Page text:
Clare was also a strong woman who knew her own mind and where her heart was guiding her, and though she had this inner strength it was matched with an equal amount of humility and meekness. And through her correspondence she shared her thoughts on the depths of her spirituality and what it means to love God with all of ones entire being.

And though strong of heart and mind, she was also highly intuitive and embraced her femininity without vanity. For upon Clare's face was always a smile no matter what difficulties she was facing or how many interior trials she was undergoing, Clare kept her sense of self, by acknowledging that all she had came from a loving God, therefore nothing belonged to her, not even her thoughts.

To love God is to mirror His Divinity; Clare did this beautifully as she displayed a love and generosity towards all with a spirit of joy and tranquility. For Clare needed no artifice to impress others, but instead lived to please God.

So through deep prayer Clare sought out what was God's Will when it came to living her life so it was that Francis came into her life at a crucial moment. For like Francis, Clare had a burning desire and a zealous spirit to love God till it costs; she was not a woman for halfway measures. Upon hearing Francis speak at the Cathedral of San Rufino, Clare was deeply impressed and moved to contact this fiery but sensitive man of peace who embraced and lived the fire of God's Majestic love.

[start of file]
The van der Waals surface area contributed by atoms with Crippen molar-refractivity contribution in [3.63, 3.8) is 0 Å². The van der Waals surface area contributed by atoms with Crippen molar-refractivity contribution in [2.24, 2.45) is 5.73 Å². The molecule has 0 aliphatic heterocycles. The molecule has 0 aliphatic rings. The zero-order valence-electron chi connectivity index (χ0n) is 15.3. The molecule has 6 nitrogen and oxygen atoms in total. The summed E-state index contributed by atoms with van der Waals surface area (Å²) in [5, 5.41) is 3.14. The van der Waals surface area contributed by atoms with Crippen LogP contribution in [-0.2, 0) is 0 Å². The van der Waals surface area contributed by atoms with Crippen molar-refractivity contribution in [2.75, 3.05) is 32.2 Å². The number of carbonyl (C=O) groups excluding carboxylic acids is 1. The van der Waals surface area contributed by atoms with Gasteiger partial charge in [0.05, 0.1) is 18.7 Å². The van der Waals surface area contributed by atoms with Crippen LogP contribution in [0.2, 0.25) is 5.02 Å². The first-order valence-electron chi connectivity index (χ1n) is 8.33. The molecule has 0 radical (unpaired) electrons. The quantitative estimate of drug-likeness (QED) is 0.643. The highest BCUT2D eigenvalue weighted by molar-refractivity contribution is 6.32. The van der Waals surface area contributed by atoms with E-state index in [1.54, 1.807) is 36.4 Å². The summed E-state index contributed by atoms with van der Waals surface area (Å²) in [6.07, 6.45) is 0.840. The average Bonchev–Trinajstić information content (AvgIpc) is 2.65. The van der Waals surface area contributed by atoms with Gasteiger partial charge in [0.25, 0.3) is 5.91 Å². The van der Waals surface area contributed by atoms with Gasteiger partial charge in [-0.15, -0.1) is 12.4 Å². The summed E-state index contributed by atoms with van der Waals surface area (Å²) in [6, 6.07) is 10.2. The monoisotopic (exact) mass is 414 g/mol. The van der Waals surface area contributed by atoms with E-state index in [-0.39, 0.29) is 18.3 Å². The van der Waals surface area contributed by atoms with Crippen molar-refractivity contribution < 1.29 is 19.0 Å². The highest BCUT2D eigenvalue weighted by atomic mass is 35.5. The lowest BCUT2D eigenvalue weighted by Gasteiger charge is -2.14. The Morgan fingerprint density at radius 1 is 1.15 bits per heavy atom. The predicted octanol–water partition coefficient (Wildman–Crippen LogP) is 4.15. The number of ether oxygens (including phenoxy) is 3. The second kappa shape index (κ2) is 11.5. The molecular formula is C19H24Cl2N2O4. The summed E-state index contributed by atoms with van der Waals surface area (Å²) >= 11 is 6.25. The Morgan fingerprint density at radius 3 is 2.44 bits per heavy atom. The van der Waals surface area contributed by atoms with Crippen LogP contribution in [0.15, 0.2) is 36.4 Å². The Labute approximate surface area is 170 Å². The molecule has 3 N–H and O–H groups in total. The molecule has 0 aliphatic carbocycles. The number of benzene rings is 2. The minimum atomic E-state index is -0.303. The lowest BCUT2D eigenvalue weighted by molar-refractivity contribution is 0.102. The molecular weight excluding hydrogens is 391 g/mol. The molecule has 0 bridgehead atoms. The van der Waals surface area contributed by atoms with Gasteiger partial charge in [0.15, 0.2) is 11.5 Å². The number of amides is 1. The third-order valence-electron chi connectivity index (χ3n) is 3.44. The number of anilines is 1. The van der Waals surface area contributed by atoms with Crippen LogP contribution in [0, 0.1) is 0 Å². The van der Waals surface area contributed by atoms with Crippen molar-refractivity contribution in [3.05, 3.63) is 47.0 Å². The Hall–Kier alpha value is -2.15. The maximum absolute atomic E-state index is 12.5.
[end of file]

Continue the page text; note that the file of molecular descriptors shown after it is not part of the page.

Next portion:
It was through seeing Francis and his zealous love for God that was to be the start of Clare's spiritual quest to serve and love God through prayer and service to those in need. And so Clare in great secrecy met Francis in the company of her Aunt and upon hearing her ardent desire to serve God, Francis then accepted this erstwhile young lady into his way of life and spirituality. So in complete humility Clare lay aside all her fine garments and replaced them with worn out rags stitched together to form a habit. And further it was Francis who clipped her beautiful hair as a sign of her obedience and lack of vanity.

Upon taking these actions Clare then went to live with the Benedictines nuns at San Paolo, her she continued to live a life of deep austerity and a continued her prayer life as one beloved of God. But even though Clare's happiness was complete not everyone felt this same joy, for her father objected vigorously to the steps his beautiful daughter had taken and tried to forcibly remove her from the Convent.

But Clare was formidable when it came to matters of Faith and though she loved her father, she loved God more and so she with a gentle but firm heart refused to leave the Mission on which she and Francis had embarked on. And so Clare with great fortitude and determination lived her religious life with gentleness and humility, she would later be joined by her sister, Agnes, and later still by her own very devout mother.

Through all these ordeals Clare never lost her peace of heart nor ever felt discouraged and with real burning passion she tried to emulate the life of our Lord in her own small way. Francis was also busy as he searched for a place for Clare and her small band of companions to set up their own community.